Carbon-management within the context of an organisation’s ESG strategy often involves consideration of emissions reporting, carbon accounting and digital management to set targets and monitor success. This allows companies to set achievable goals, articulate them internally and externally, and move toward achieving them – adding commercial value to their business. There is a parallel process to embedding water risk and opportunity into ESG frameworks: identifying use, reuse and waste of water; incorporating digital and other tools to identify opportunities and pain points; and examining how to move closer to a sustainable — or ideally net positive—water strategy for the future. Moreover, sound water management and carbon management are often linked, as water is frequently a significant source of carbon emissions.

In the manufacturing and distribution sector, for example, water scarcity is increasingly restricting industrial production processes, while flooding and storms cause direct damage to assets (buildings, inventory and machinery) and energy supply, as well as operational disruptions, either directly to organizations or to critical supply chains. As damages ripple out to the insurance industry, companies may also find that failing to address water risk will increase insurance premiums.

Water risk also impacts distribution. Extreme drought can cause disruption to waterborne transportation while flooding and storms can disrupt roads, rail lines and airport infrastructure. The connecting role that water plays between all sectors means that companies must examine which parts of their supply chain might be most vulnerable to water disruptions and disasters and address these accordingly.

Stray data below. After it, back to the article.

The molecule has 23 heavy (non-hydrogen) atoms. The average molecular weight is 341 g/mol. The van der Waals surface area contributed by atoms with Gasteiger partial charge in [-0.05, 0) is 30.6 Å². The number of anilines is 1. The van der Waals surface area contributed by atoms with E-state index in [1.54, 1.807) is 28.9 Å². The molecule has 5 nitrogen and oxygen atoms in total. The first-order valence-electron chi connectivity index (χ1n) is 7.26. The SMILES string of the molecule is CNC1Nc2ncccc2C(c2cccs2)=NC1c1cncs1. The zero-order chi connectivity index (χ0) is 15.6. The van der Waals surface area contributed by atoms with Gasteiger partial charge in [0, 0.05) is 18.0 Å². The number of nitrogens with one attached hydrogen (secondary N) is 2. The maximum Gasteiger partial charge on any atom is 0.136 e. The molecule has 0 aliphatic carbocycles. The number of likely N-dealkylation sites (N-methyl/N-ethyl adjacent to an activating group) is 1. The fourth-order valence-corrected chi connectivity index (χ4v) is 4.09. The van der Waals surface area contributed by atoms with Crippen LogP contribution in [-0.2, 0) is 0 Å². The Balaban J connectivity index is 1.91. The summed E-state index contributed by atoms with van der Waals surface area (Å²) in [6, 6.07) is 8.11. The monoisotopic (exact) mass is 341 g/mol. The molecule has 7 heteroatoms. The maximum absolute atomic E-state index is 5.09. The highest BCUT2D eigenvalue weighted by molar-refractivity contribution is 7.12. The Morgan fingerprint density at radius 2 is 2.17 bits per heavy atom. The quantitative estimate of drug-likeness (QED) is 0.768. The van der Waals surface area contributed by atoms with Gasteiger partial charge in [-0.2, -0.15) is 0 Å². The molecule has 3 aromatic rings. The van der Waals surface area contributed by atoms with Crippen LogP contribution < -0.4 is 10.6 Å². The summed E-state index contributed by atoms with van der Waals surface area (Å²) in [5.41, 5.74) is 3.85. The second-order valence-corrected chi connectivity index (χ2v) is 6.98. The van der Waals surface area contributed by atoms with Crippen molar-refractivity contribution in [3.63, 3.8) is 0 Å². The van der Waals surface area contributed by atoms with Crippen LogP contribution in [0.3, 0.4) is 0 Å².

Adding a further layer of complexity to a company’s consideration of water risk, Aquanomics found that specific water impacts are tied to geographic location. In calculating water risk at a GDP and sector level, the report shows that companies need to understand the geographic context and implications of their water use, the specific combination of external water risks they face – and how these conditions may shift due to climate change. The geographic profiles covered by Aquanomics provide a snapshot of risk and resilience in seven different countries and enable comparisons across sectors and locations.

The implications of a higher profile for water risk

More attention in general to good water stewardship could make sustainable water practices a more important investment criteria and draw the attention of stakeholders. An example at the vanguard is Dutch asset manager ACTIAM – with $63 billion in assets under management, the company has a ground-breaking goal of being water neutral by 2030 – meaning that “companies in the firm’s portfolio will consume no more water than nature can replenish and cause no more pollution than is acceptable for the health of humans and natural ecosystems.” To take it a step further, rather than rewarding companies demonstrating good water stewardship through access to investment, action to hold companies liable for their role in exacerbating the impacts of water disasters is likely to emerge – for instance, penalties for the spread of contamination in a flood.

Ultimately, companies will need to set long-term goals, similar to now-common benchmarks for decarbonization, for water use and risk. These goals will drive radical transformation, while demonstrating how companies are actively building water resilience and protecting their commercial interests – and investments – from future shocks and threats.